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Philippine News Digest 45

December 14, 2002 · 

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Contents:

  • Internet porn firm busted
  • Six minors rescued from prostitution
  • Aids epidemic “bringing social collapse”

Internet porn firm busted

Six women were arrested by the National Bureau of Investigation after it uncovered a porn site on the Net operating in San Lorenzo Village in Makati December 11. Chris Cole, also known as Antonio Lopez, and Luisito Reambonanza, both operators of the site were not in the house when NBI agents struck. Agnes Dapday, also an operator, was arrested. The suspects were charged with violating the Revised Penal Code provision on “immoral doctrines,obscene publications, and indecent shows” before the Department of Justice. Source: Philip Tubeza, Philippine Daily Inquirer, 14 December 2002.

Suit filed vs US on toxic waste

A group of Filipino and Filipino-American activist comprising the Filipino-American Coalition for Environmental Solutions (FACES) filed a lawsuit against the US Air Force and Navy on behalf of victims of toxic wastes left by the US military at the former US bases in the Philippines ten years ago. FACES filed the lawsuit in San Jose, California in behalf of 36 residents from Philippine commuties around the former Clark Air Base and Subic Naval Base, the largest US military facilities outside its territory. It does not specify any amount of compenation for the victims, but asked the US Air Force and Navy “to conduct the requested assessment” under the Superfund Law. The complainants are represented by Scott Allen on pro bono basis. Source: Chandler E. Ramas III, Philippine Daiy Inquirer, 4 December 2002.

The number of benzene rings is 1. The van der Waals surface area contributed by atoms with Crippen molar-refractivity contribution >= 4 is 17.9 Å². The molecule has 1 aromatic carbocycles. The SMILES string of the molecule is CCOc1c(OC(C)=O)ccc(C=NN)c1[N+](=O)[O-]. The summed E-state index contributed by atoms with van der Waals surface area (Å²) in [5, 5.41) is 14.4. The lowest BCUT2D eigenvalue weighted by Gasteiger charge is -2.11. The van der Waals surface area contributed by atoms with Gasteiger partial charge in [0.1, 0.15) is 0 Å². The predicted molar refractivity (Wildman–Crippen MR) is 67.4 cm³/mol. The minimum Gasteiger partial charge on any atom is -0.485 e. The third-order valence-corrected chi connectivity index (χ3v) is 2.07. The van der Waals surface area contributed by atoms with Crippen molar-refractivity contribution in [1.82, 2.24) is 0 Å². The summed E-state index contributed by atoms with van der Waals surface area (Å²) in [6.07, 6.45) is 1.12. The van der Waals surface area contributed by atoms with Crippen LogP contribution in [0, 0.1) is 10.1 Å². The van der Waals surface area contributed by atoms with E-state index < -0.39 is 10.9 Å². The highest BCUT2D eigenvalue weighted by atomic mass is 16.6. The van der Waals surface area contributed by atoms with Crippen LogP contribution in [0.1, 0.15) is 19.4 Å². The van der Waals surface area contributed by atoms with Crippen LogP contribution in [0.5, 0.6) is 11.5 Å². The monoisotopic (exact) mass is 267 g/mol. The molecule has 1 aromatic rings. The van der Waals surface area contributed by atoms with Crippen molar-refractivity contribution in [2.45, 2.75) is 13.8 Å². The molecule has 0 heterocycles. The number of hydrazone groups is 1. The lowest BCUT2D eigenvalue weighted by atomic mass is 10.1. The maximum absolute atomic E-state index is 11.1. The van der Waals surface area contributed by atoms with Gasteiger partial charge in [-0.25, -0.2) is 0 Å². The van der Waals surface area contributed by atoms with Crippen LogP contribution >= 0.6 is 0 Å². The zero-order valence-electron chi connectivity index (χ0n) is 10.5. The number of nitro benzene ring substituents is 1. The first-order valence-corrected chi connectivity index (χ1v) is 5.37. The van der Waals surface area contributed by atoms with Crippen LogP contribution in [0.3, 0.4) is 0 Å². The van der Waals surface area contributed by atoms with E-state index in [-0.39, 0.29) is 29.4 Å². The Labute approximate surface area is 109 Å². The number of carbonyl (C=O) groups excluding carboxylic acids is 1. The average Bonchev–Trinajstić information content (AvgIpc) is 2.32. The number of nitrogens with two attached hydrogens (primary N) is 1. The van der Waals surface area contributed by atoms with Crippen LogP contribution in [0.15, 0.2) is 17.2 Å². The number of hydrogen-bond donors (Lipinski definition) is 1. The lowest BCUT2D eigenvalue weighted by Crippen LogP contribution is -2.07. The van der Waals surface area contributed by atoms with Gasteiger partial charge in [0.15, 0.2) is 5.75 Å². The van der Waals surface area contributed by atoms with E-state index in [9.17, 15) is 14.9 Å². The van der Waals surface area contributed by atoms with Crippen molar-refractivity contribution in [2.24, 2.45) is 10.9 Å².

Aids epidemic “bringing social collapse”

A report from the the United Nations lays out the increasing scale of the global epidemic on AIDS that last year killed 3.1 million people, of whom 610,000 were children. A further 5 million peole were infected with the deadly virus in 2002, bringing the world total living with HIV to 42 million. Most of the 29.4 million people with HIV in sub-Saharan Africa are likely to die- only about 300,000 currently receive life-saving drugs. The report also warns that what is happening now in Africa may prefigure a similar pandemic in the populous countries of Asia. Source: Sarah Boseley, The Guardian Weekly, 5-11 December 2002.

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